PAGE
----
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    Justice Department to Challenge Length of Prison Sentences for Rhodes and Other Oath Keepers

    Justice Department to Challenge Length of Prison Sentences for Rhodes and Other Oath Keepers

    — The Justice Department is appealing the 18-year-prison sentence handed down for Oath Keepers founder Stewart Rhodes in the Jan. 6, 2021, attack on the U.S. Capitol, as well as other far-right extremists' punishments that were shorter than what prosecutors had sought, according to court papers filed Wednesday.

    While Rhodes received a lengthy sentence for seditious conspiracy and other convictions, the 18-year term was below the recommended range under federal guidelines and less than the 25 years the Justice Department had asked for in one of the most serious cases to go to trial in the Capitol attack.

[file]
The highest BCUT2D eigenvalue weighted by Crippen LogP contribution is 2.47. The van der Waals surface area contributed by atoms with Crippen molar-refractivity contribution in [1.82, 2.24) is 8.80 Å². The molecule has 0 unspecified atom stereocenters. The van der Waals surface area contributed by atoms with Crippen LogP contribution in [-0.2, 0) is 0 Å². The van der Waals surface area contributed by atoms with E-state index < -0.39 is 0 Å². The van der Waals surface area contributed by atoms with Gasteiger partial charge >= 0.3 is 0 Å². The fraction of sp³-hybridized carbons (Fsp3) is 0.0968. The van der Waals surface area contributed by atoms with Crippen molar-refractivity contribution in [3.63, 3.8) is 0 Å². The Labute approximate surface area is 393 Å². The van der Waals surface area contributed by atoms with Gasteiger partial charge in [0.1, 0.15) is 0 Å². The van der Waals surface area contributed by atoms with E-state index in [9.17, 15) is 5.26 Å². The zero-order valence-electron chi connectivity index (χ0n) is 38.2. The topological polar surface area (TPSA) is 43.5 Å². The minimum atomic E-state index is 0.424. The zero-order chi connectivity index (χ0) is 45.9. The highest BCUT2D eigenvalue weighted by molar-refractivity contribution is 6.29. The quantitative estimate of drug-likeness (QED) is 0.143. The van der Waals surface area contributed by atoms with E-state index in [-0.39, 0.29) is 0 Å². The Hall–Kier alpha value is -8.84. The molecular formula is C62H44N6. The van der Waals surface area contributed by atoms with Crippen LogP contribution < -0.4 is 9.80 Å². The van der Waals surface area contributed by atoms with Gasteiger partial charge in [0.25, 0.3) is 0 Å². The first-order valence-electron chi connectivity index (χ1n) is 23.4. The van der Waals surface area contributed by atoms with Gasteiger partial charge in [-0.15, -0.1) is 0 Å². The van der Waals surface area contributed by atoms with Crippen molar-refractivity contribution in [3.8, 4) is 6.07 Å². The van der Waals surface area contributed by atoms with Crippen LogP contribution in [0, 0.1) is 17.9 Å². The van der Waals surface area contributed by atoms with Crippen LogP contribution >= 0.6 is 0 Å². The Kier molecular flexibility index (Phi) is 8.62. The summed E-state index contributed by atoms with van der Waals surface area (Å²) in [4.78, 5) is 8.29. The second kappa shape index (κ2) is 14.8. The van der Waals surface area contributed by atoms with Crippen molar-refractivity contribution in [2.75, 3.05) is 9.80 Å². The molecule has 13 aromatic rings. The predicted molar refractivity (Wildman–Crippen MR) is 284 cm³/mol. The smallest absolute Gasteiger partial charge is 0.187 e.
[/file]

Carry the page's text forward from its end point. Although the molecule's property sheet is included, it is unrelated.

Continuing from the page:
Defendants routinely appeal their convictions and sentences, but it is more unusual for prosecutors to challenge the length of a prison term imposed by judges who have wide discretion when handing down punishments. Rhodes' was the longest sentence that has been handed down so far in more than 1,000 Capitol riot cases.

    Rhodes' attorney, James Lee Bright, called the government's decision to appeal “surprising.” At his sentencing hearing in May, a defiant Rhodes claimed to be a “political prisoner,” criticized prosecutors and the Biden administration and tried to play down his actions on Jan. 6.

    The Justice Department filed notices in court that they they intend to appeal the sentences of other Oath Keepers, including Florida chapter leader Kelly Meggs, who was convicted of seditious conspiracy alongside…

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